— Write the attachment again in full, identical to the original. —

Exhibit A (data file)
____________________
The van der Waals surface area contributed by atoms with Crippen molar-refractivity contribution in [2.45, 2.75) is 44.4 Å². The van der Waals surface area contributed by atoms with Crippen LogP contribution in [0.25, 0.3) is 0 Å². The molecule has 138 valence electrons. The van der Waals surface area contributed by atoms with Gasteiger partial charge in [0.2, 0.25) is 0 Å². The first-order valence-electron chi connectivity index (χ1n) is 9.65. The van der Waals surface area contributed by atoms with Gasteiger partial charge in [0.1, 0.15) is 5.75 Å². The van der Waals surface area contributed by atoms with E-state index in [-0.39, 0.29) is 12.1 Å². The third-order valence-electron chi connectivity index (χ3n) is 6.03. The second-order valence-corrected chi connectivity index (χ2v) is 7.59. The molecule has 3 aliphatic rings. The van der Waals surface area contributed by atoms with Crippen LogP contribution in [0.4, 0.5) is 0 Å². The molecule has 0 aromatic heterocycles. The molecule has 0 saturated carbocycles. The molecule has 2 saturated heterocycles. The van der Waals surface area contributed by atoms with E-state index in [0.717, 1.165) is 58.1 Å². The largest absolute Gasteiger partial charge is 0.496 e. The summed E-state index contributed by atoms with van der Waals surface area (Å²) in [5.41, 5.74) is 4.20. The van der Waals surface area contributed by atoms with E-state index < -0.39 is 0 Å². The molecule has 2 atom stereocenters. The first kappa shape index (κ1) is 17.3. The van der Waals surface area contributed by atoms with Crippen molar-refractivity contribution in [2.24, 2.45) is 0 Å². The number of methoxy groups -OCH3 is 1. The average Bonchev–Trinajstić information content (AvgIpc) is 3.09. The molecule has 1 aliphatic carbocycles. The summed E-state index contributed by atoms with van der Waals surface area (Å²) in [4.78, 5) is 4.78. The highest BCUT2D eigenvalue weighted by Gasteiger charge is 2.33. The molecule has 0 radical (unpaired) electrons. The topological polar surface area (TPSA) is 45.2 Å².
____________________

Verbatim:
The van der Waals surface area contributed by atoms with Crippen molar-refractivity contribution in [2.45, 2.75) is 44.4 Å². The van der Waals surface area contributed by atoms with Crippen LogP contribution in [0.25, 0.3) is 0 Å². The molecule has 138 valence electrons. The van der Waals surface area contributed by atoms with Gasteiger partial charge in [0.2, 0.25) is 0 Å². The first-order valence-electron chi connectivity index (χ1n) is 9.65. The van der Waals surface area contributed by atoms with Gasteiger partial charge in [0.1, 0.15) is 5.75 Å². The van der Waals surface area contributed by atoms with E-state index in [-0.39, 0.29) is 12.1 Å². The third-order valence-electron chi connectivity index (χ3n) is 6.03. The second-order valence-corrected chi connectivity index (χ2v) is 7.59. The molecule has 3 aliphatic rings. The van der Waals surface area contributed by atoms with Crippen LogP contribution in [0.4, 0.5) is 0 Å². The molecule has 0 aromatic heterocycles. The molecule has 0 saturated carbocycles. The molecule has 2 saturated heterocycles. The van der Waals surface area contributed by atoms with E-state index in [0.717, 1.165) is 58.1 Å². The largest absolute Gasteiger partial charge is 0.496 e. The summed E-state index contributed by atoms with van der Waals surface area (Å²) in [5.41, 5.74) is 4.20. The van der Waals surface area contributed by atoms with E-state index < -0.39 is 0 Å². The molecule has 2 atom stereocenters. The first kappa shape index (κ1) is 17.3. The van der Waals surface area contributed by atoms with Crippen molar-refractivity contribution in [2.24, 2.45) is 0 Å². The number of methoxy groups -OCH3 is 1. The average Bonchev–Trinajstić information content (AvgIpc) is 3.09. The molecule has 1 aliphatic carbocycles. The summed E-state index contributed by atoms with van der Waals surface area (Å²) in [4.78, 5) is 4.78. The highest BCUT2D eigenvalue weighted by Gasteiger charge is 2.33. The molecule has 0 radical (unpaired) electrons. The topological polar surface area (TPSA) is 45.2 Å².